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TELEVISION

Arts and entertainment reports from The Times, national and international news services and the nation's press

‘Morning’ Is Broken: After O.J. Simpson’s preliminary hearing is over, KTLA Channel 5 will replace “The Morning Show” with reruns of “Happy Days” and “Gidget” until further notice. KTLA management announced quietly to staff last week that July 4 would be “The Morning Show’s” final broadcast. The local talk program, produced by KTLA and hosted by Barbara Beck, Mark Kriski and Sam Rubin, has improved the station’s ratings three-fold in the 9-10 a.m. time slot since its premiere last September. But KTLA devised the program to cash in on the thriving syndication market, and no other stations were interested in buying it. KTLA plans to try for syndication again, however, with a 9 a.m. program now in development featuring KTLA’s flip morning news team.

* Late-Night Clash: The Fox comedy show “Culture Clash” moves to a new time slot tonight at midnight on KTTV Channel 11. The series featuring Richard Montoya, Ric Salinas and Herbert Siguenza will follow repeats of “Tales of the Crypt,” which programmers thought would serve as a solid lead-in for “Clash,” which attracts a young audience.

THE ARTS

As If We Never Said Goodby: Faye Dunaway has hired attorney Pierce O’Donnell of the Century City law firm Kaye, Scholer, Fierman, Hays & Handler to handle her lawsuit against “Sunset Boulevard” producer-composer Andrew Lloyd Webber, who sent the actress packing before she was due to open at the Shubert Theatre. O’Donnell is best known in entertainment circles as the counsel for columnist Art Buchwald in his protracted suit against Paramount. Meanwhile, Dunaway also has parted ways with longtime manager Bob Palmer, who has served as her spokesman in the “Boulevard” brouhaha until now. “Effective immediately, I’ve resigned as her manager, and I’ll have no comment on that decision,” he told The Times.

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* More Faye: “Forbidden Broadway 1994,” the wicked, long-running musical satire of Broadway (and some L.A.) shows at the Tiffany Theatre in West Hollywood, has duly taken note of Dunaway’s abrupt dismissal from “Sunset Boulevard” and the show’s equally abrupt closure. Producer John Freedson says the altered version of the play’s “Sunset” spoof gives Dunaway “the chance to take the kind of revenge on Sir Lloyd Webber she could only dream about in real life.”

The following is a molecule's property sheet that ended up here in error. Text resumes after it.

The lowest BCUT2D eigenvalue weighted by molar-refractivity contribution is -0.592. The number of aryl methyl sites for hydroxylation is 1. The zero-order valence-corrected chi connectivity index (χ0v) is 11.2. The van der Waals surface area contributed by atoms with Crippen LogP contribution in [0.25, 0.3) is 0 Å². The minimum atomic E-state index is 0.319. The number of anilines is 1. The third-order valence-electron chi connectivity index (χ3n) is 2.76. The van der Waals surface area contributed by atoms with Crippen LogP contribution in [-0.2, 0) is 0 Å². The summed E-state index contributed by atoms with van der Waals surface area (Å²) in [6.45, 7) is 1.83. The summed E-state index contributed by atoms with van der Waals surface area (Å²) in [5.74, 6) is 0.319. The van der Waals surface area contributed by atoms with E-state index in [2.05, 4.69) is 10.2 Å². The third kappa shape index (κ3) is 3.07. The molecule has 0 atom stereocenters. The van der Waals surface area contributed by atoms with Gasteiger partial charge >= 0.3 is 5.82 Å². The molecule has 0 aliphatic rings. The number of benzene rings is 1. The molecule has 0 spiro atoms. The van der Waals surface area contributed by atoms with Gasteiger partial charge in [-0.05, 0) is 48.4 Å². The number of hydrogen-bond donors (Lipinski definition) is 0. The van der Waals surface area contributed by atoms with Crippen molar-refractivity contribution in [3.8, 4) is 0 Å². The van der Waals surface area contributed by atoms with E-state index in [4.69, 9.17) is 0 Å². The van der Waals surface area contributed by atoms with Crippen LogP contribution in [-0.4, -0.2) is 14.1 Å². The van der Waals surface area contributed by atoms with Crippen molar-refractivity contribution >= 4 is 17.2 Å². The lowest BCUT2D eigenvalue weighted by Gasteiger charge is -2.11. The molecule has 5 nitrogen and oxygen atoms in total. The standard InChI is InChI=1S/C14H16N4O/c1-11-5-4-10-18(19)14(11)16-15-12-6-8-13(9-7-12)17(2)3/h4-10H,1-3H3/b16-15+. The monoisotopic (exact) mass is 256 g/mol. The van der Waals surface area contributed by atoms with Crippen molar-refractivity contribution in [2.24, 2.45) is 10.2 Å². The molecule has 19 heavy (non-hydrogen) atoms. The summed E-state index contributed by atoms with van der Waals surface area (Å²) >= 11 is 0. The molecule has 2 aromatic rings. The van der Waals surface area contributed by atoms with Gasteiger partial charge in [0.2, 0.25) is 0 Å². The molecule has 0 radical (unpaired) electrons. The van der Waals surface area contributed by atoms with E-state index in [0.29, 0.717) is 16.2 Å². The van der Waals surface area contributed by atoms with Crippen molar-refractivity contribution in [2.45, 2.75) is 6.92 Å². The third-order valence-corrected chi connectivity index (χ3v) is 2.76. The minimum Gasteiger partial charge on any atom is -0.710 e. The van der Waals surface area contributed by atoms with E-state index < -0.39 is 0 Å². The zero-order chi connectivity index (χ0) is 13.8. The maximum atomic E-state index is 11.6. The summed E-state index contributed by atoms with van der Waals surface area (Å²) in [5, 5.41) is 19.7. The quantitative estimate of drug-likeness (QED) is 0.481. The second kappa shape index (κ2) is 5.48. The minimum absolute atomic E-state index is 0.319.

* In ‘Fashion’: “Fashion” will replace “Sophisticated Ladies” as the first musical of the next Alex Theatre season, July 23-Aug. 7. An Off Broadway show in the ‘70s, “Fashion” presents a play within a play, depicting a group of contemporary society women offering a musical version of Anna Cora Mowatt’s 1845 play “Fashion: or Life in New York.” The writer of the musical’s book, Anthony Stimac, has changed the show’s modern framework from New York to Beverly Hills. Among the cast members are former “Phantom of the Opera” star Dale Kristien, Anastasia Barzee (“Sunset Boulevard”), Lorna Patterson, Marcia Wallace and Mary Jo Catlett of the original ‘70s cast.

* No Fair: ART/LA, Los Angeles’ annual international art fair, will not be held this year because of the depressed art market, according to fair organizers Andry Montgomery California Inc. “Recession in the market worldwide, not just in California, has been taking its toll,” fair director Brian Angel said. “As a private organizing company which operates without subsidy or financial assistance, we have reluctantly called a halt this year to repeated operating losses. This is a market sector where as many as half the art galleries have closed in the last few years while the focus of international art dealing has moved on to other areas, at least for the time being.” The fair, which began in 1986, attracted an average of 22,000 visitors to the Los Angeles Convention Center. An advisory board will review options for reviving the fair as the market improves, perhaps in a new format and location, Angel said.

* Leaving Broadway Behind: “Angels in America,” Tony Kushner’s epic play about politics, religion, homosexuality and AIDS, is expected to end its Broadway run sometime after Labor Day, its producer says. A road company begins a six-month Chicago run in September, which will be followed by a yearlong national tour.

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PEOPLE WATCH

What’s in a Name?: Roseanne Arnold, who has called it quits with husband Tom Arnold, wants to drop her last name. The sitcom star asked the Academy of Television Arts & Sciences this week that any mention of her in the July 21 Emmy nominations refer to her simply as Roseanne. The academy will honor her request, an academy spokesman said Friday.

* Kickin’ It: Their World Cup participation may be over, but four members of the U.S. soccer team have signed on to take the field again for “Rocker Soccer,” an exhibition match today at East L.A. College that will benefit the T.J. Martel Foundation and its research on leukemia, cancer and AIDS. U.S. players Alexi Lalas, Tony Meola, Cobi Jones and Paul Caligiuri will play in the contest starting at 5 p.m., which will be followed by a jam session with rockers including Ian Astbury and Billy Duffy of the Cult, Steve Jones and Paul Cook of the Sex Pistols and rapper Tone Loc. Hakeem Olajuwon of the world champion Houston Rockets and NHL hockey star Pavel Bure are other participants.


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